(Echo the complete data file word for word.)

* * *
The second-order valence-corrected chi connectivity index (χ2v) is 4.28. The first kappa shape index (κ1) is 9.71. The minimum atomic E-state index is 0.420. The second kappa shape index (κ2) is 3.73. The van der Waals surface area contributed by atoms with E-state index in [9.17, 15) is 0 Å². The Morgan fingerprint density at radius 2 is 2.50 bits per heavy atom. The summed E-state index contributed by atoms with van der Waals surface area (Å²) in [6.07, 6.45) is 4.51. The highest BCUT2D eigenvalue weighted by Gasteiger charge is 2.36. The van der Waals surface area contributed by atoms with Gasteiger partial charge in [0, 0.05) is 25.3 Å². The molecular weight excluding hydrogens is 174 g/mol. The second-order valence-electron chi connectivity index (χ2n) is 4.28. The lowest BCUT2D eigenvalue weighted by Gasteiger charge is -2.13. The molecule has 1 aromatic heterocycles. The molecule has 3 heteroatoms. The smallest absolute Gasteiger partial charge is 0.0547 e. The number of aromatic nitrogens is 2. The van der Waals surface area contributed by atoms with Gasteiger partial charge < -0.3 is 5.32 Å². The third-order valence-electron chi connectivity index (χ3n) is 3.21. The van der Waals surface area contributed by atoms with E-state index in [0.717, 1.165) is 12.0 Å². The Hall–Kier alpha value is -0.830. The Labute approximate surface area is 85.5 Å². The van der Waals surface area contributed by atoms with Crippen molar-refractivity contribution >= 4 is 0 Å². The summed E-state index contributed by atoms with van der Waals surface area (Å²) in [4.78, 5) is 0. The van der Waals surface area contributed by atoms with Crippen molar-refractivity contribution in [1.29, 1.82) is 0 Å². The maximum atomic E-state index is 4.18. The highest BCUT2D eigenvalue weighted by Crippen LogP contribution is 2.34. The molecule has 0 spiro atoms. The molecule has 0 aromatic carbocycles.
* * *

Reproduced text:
The second-order valence-corrected chi connectivity index (χ2v) is 4.28. The first kappa shape index (κ1) is 9.71. The minimum atomic E-state index is 0.420. The second kappa shape index (κ2) is 3.73. The van der Waals surface area contributed by atoms with E-state index in [9.17, 15) is 0 Å². The Morgan fingerprint density at radius 2 is 2.50 bits per heavy atom. The summed E-state index contributed by atoms with van der Waals surface area (Å²) in [6.07, 6.45) is 4.51. The highest BCUT2D eigenvalue weighted by Gasteiger charge is 2.36. The van der Waals surface area contributed by atoms with Gasteiger partial charge in [0, 0.05) is 25.3 Å². The molecular weight excluding hydrogens is 174 g/mol. The second-order valence-electron chi connectivity index (χ2n) is 4.28. The lowest BCUT2D eigenvalue weighted by Gasteiger charge is -2.13. The molecule has 1 aromatic heterocycles. The molecule has 3 heteroatoms. The smallest absolute Gasteiger partial charge is 0.0547 e. The number of aromatic nitrogens is 2. The van der Waals surface area contributed by atoms with Gasteiger partial charge < -0.3 is 5.32 Å². The third-order valence-electron chi connectivity index (χ3n) is 3.21. The van der Waals surface area contributed by atoms with E-state index in [0.717, 1.165) is 12.0 Å². The Hall–Kier alpha value is -0.830. The Labute approximate surface area is 85.5 Å². The van der Waals surface area contributed by atoms with Crippen molar-refractivity contribution >= 4 is 0 Å². The summed E-state index contributed by atoms with van der Waals surface area (Å²) in [4.78, 5) is 0. The van der Waals surface area contributed by atoms with Crippen molar-refractivity contribution in [1.29, 1.82) is 0 Å². The maximum atomic E-state index is 4.18. The highest BCUT2D eigenvalue weighted by Crippen LogP contribution is 2.34. The molecule has 0 spiro atoms. The molecule has 0 aromatic carbocycles.